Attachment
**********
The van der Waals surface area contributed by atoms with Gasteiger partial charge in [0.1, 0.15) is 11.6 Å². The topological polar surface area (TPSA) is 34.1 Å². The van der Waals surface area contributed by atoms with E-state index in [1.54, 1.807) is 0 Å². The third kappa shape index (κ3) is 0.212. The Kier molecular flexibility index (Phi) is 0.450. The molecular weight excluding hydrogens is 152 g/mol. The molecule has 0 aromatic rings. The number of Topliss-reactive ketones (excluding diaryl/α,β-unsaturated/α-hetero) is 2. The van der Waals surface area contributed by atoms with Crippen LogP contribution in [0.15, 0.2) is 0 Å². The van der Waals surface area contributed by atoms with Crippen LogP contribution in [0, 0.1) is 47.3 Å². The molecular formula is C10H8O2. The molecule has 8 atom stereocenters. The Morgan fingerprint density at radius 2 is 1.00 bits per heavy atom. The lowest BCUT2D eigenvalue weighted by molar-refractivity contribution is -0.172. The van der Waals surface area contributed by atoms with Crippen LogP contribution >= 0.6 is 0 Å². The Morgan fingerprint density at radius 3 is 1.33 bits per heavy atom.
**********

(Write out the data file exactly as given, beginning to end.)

The van der Waals surface area contributed by atoms with Gasteiger partial charge in [0.1, 0.15) is 11.6 Å². The topological polar surface area (TPSA) is 34.1 Å². The van der Waals surface area contributed by atoms with E-state index in [1.54, 1.807) is 0 Å². The third kappa shape index (κ3) is 0.212. The Kier molecular flexibility index (Phi) is 0.450. The molecular weight excluding hydrogens is 152 g/mol. The molecule has 0 aromatic rings. The number of Topliss-reactive ketones (excluding diaryl/α,β-unsaturated/α-hetero) is 2. The van der Waals surface area contributed by atoms with Crippen LogP contribution in [0.15, 0.2) is 0 Å². The van der Waals surface area contributed by atoms with Crippen LogP contribution in [0, 0.1) is 47.3 Å². The molecular formula is C10H8O2. The molecule has 8 atom stereocenters. The Morgan fingerprint density at radius 2 is 1.00 bits per heavy atom. The lowest BCUT2D eigenvalue weighted by molar-refractivity contribution is -0.172. The van der Waals surface area contributed by atoms with Crippen LogP contribution >= 0.6 is 0 Å². The Morgan fingerprint density at radius 3 is 1.33 bits per heavy atom.